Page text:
Major Qualifying Project
The Major Qualifying Project (MQP) is a high-level research project in the student’s field. Through the MQP, every WPI student has the chance to experience the real-world problem solving that will soon characterize their professional careers. With an Environmental Engineering (EVE) MQP on their resume, WPI students have a leg up on the competition when it comes to launching careers or gaining admission to the best graduate schools.
The MQP involves problems typical of those found in the student's professional discipline and addresses challenging research issues. These qualifying projects are far from trivial; each requires a substantial part of an academic year, culminating in a project report and poster on Project Presentation Day.
Faculty and students in this program participate in projects at the Stantec and Panama City Project Centers.
Meet some of our EVE students, and learn about the real-world problems their MQPs address, and how their MQP experience has direct ties to their success.
Salt Intrusion in Gatun Lake
Assel Akhmetova, ’12, Environmental Engineering
Assel Akhmetova, who came to WPI on a scholarship from her native Kazakhstan, worked on her MQP in the Panama City, Panama Project Center, where the preservation of purity in the drinking water supply was a concern during expansion of the nearby lock system. In accordance with her scholarship conditions, Assel Akhmetova is using her WPI education to solve problems in her native Kazakhstan, where she returned after graduation.
Three objectives were set. The first was to ascertain current water quality conditions in Gatun Lake—the source for Panama City’s water supply—where construction on the canal would occur within the lake’s watershed area. The second was to model current water quality against historic data, and the third was to model future salinity levels following completion of the expansion work, to predict possible changes.
Using software to create a variety of salt intrusion scenarios, Assel Akhmetova and her colleagues found that the lake’s levels of saline would not increase significantly due to lock expansion work, an important finding for Panama City. Learn more…
Flood Mitigation of Macomber’s Way in Marshfield, Massachusetts
Allison Roche, ’12, Environmental Engineering
Marshfield’s English Salt Marsh estuary receives Atlantic tidal flow, as well as flow from North and South Rivers. In recent years, this has produced flooding along the man-made causeway Macomber’s Way that provides the sole access to residences on Trouant’s Island. As the goal of Allison Roche’s project, an economically feasible solution was sought in a design that would protect the environment from scour and erosion while minimizing flooding, and correct problems with flow from two extant culverts.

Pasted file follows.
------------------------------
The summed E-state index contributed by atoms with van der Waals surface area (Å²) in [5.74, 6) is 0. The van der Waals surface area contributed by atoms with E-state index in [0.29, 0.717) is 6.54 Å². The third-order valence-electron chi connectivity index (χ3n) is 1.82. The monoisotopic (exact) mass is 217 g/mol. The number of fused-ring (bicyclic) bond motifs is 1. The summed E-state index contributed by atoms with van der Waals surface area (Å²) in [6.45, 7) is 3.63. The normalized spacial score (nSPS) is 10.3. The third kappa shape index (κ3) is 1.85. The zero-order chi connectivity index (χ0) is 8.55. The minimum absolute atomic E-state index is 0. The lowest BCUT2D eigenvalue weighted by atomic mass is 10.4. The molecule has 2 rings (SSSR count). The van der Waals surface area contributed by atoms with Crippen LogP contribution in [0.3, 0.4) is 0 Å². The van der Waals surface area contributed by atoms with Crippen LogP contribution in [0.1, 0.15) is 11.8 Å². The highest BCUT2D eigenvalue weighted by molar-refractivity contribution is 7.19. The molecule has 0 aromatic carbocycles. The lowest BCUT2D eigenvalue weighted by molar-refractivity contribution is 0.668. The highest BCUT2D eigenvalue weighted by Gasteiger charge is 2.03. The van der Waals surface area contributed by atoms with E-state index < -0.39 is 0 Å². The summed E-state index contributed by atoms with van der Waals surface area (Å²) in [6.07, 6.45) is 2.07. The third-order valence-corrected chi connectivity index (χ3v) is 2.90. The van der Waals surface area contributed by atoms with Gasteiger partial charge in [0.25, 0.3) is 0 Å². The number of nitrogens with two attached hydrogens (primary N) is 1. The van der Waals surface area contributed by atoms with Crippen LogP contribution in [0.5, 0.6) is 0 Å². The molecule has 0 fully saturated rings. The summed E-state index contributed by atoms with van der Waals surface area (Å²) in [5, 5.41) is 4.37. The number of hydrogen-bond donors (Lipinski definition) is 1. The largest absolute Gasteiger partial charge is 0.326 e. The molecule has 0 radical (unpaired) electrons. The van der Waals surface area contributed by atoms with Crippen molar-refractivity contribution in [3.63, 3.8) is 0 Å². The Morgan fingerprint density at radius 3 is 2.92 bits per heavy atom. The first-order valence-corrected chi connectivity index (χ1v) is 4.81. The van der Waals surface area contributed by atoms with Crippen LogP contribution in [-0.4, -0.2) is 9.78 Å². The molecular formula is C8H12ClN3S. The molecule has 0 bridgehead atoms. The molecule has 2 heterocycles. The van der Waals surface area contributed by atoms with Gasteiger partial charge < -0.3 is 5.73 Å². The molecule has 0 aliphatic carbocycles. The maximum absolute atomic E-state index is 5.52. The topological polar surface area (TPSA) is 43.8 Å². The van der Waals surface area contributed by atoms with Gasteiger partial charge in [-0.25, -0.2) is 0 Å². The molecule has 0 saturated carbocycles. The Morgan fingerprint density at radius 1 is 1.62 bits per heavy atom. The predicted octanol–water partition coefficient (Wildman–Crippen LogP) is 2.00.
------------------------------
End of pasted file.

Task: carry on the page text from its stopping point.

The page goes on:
Extensive background research was undertaken, to produce a solution that would comply with legal requirements for coastal zone management such as highway elevation regulations, and to obtain field data on topography, soil texture and qualities, culvert elevation, and flowrates.
Since a bridge would exceed budgetary restrictions, recommendations were made to immediately replace one culvert with a concrete box type better suited to carry storm surge flow, and also implement a plan for increased road maintenance. The study went on to suggest assessment of the new culvert and fill before future installation of a third culvert, to minimize construction time and assure effective flow control. Learn more…
Green Reverse Osmosis Pretreatment for Shipboard Desalination
Justin Skelly, ’10, Environmental Engineering
The task in this project, completed both on campus at WPI and in Las Cruces, NM, was to reduce maintenance required for reverse osmosis (RO) cartridge replacement in the onboard desalinization process for ships at sea. A solution was sought which would increase cartridge online time while keeping water quality levels high, and also provide a more sustainable overall process.
Testing was performed to calculate efficiency of alternate methods and levels of current post-treatment water quality. In examining technologies available, Justin Skelly’s study found membrane filtration could handle with fewer difficulties seasonal changes in water contamination, temperature and other variables. Footprint—very important in limited shipboard space—and cost factors were also considered.
A dual-media filtration system utilizing sand as well as activated carbon was recommended for removal of both turbidity and organics, followed by cartridge filtration. Cartridge replacement was thus reduced from every 4 days to every 45 days, while annual operating costs were predicted to be lowered by over 80%. Learn more…
Transit-Oriented, Mixed-Use Redevelopment with Infrastructure Improvements in Somerville, MA
Evan Sullivan, ’12, Environmental Engineering
Following a mass transit line extension in this urban area, Evan Sullivan studied the possibilities for mixed-use redevelopment that would bring benefit to all segments of the population and the city as a whole.
After investigating design principles to support the best use of the area, two local approaches were analyzed to incorporate a commuter rail underpass for walkability and connectivity in the neighborhood. Factors in determining the final plan included structural and traffic flow details, as well as economic, environmental and sustainability, political, social, ethical, health and safety, and constructability components.
The project maps a possible transition from light industrial to mixed-use zone, which will provide efficient mass transit alternatives and living possibilities in the area to be repurposed. With consideration for all aspects of urban dwellers’ needs, this MQP creates a design plan for a desirable and practical outcome. Learn more…